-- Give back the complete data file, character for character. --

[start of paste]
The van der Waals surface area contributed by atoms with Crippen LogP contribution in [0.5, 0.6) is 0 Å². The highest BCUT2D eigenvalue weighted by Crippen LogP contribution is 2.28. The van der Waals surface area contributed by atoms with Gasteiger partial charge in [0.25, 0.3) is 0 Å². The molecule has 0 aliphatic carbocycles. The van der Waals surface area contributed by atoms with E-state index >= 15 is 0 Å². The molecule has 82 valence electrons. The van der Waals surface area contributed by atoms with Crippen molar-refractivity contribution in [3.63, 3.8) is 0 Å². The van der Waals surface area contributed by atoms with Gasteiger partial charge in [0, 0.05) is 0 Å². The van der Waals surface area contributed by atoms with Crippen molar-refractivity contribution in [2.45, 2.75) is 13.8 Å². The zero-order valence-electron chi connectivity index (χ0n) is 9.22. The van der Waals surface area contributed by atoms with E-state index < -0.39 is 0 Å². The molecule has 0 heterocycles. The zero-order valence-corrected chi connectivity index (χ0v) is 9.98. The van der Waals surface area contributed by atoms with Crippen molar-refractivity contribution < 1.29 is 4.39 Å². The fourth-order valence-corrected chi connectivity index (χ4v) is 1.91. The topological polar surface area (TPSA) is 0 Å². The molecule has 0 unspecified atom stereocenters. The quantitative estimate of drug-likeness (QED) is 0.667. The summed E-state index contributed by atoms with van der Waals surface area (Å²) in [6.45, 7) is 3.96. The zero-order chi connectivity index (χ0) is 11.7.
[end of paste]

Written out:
The van der Waals surface area contributed by atoms with Crippen LogP contribution in [0.5, 0.6) is 0 Å². The highest BCUT2D eigenvalue weighted by Crippen LogP contribution is 2.28. The van der Waals surface area contributed by atoms with Gasteiger partial charge in [0.25, 0.3) is 0 Å². The molecule has 0 aliphatic carbocycles. The van der Waals surface area contributed by atoms with E-state index >= 15 is 0 Å². The molecule has 82 valence electrons. The van der Waals surface area contributed by atoms with Crippen molar-refractivity contribution in [3.63, 3.8) is 0 Å². The van der Waals surface area contributed by atoms with Gasteiger partial charge in [0, 0.05) is 0 Å². The van der Waals surface area contributed by atoms with Crippen molar-refractivity contribution in [2.45, 2.75) is 13.8 Å². The zero-order valence-electron chi connectivity index (χ0n) is 9.22. The van der Waals surface area contributed by atoms with E-state index < -0.39 is 0 Å². The molecule has 0 heterocycles. The zero-order valence-corrected chi connectivity index (χ0v) is 9.98. The van der Waals surface area contributed by atoms with Crippen molar-refractivity contribution < 1.29 is 4.39 Å². The fourth-order valence-corrected chi connectivity index (χ4v) is 1.91. The topological polar surface area (TPSA) is 0 Å². The molecule has 0 unspecified atom stereocenters. The quantitative estimate of drug-likeness (QED) is 0.667. The summed E-state index contributed by atoms with van der Waals surface area (Å²) in [6.45, 7) is 3.96. The zero-order chi connectivity index (χ0) is 11.7.